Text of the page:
Unfortunately, it’s easy to fall prey to the selfish, unempathetic, and arrogant thinking when we perceive ourselves in positions of power. Studies have shown this is a natural tendency. To evade or overcome this kind of thinking will require diligence and strength. As with anything for which we strive to be successful, it calls for effort. Be aware it’s an incredibly challenging struggle battling against what could be our natural inclinations.

Fortunately, if we happen to fall in its trap, we are not doomed. We can overcome it by changing the way we think about ourselves. And the best way to start that change is by forgiving ourselves for ever acting in such dreadful ways. If there is one message I’ve learned during this current situation, it’s we all are truly connected. Living a full and happy life demands we include an empathetic attitude toward others as we make this world a better place for our existence.

My thanks to Laura Chouette on Unsplash for the beautiful picture and I look forward to your comments.

Constant connection

Before the entire world shifted its attention on the COVID – 19 outbreak, toxic relationships, and how to overcome their grip, were the themes being discussed. With many of us now being confined with spouses, significant others, or other family members, it may be timely to revisit this subject. And for those of you who presently may not be in serious relationships, there’s pertinent information for you as well.

Only a miniscule percentage of the global population can say they haven’t been affected by the current crisis. Strangely, most fit in to one of two scenarios: either you’re experiencing inordinate amount of time at home, or you’ve been working extremely harder than you’d ever believed you could. Both can take a toll on any relationship.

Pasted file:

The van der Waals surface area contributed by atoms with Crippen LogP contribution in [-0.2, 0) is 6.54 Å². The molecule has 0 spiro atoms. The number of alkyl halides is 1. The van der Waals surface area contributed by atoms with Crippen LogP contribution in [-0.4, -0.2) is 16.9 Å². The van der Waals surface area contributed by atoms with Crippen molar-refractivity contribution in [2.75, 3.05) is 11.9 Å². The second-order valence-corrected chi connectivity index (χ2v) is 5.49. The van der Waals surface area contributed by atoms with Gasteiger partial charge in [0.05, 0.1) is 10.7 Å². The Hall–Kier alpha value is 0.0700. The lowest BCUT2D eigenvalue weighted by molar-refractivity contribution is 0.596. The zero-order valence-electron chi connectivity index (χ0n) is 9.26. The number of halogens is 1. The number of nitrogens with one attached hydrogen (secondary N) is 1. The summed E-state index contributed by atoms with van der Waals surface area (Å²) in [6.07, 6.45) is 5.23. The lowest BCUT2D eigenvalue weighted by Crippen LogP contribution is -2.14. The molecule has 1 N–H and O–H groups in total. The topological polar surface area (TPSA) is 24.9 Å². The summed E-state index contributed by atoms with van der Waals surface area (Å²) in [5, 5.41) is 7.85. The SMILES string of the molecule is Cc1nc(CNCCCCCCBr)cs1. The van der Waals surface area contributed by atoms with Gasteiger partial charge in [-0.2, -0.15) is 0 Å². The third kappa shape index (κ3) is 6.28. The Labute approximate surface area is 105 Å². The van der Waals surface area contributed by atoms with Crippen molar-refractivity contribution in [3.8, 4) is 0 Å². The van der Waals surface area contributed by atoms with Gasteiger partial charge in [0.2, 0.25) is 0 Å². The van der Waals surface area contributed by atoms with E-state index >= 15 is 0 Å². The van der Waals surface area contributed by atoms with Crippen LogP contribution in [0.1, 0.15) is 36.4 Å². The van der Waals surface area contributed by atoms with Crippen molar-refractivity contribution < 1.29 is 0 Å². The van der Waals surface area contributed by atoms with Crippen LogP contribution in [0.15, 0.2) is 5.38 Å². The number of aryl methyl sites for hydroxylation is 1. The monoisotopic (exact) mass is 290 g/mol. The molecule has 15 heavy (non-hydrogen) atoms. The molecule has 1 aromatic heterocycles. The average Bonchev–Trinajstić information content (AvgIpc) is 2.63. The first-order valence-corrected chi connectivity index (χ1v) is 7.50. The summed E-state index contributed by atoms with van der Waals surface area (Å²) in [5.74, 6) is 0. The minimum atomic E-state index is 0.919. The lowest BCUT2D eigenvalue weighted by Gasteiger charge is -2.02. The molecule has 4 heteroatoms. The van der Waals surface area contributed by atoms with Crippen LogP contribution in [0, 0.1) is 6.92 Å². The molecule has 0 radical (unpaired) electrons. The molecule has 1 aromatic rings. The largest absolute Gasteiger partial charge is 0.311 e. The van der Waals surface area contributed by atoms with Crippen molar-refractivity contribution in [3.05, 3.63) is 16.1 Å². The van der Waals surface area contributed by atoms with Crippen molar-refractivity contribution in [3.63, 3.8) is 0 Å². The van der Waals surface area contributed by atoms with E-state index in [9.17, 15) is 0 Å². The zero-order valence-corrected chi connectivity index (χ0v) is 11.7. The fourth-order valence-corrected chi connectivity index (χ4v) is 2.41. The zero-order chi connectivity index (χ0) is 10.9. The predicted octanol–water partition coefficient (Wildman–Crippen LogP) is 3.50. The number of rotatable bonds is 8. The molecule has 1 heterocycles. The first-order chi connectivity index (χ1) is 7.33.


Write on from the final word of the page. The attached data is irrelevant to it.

My heart certainly goes out to everyone working on the front lines who’ve been giving both literally and figuratively “their all” to defeat this menace. Their dedication and devotion to this cause is perhaps far nobler than some of the legendary ancient Roman and Greek heroes. It is nearly impossible to imagine from where they find the strength to continue to function on such little sleep and proper nutrition. The last thing they should have to worry about is how it’s also going to affect their personal relationships.

If you are currently the other half in a relationship like this, it’s also time for you to shine brighter than ever. As your partner risks and puts their life on the line daily, consider your efforts to be on a larger, more macro scale. Any sacrifice you make will initiate a ripple effect with everyone your significant other is impacting – including their families.

Remind yourself to be patient. Even when your partner is uncharacteristically short with you, they may simply be venting, and being their momentary “therapist” – showing them patience and love – is what they need to know and feel from you in return.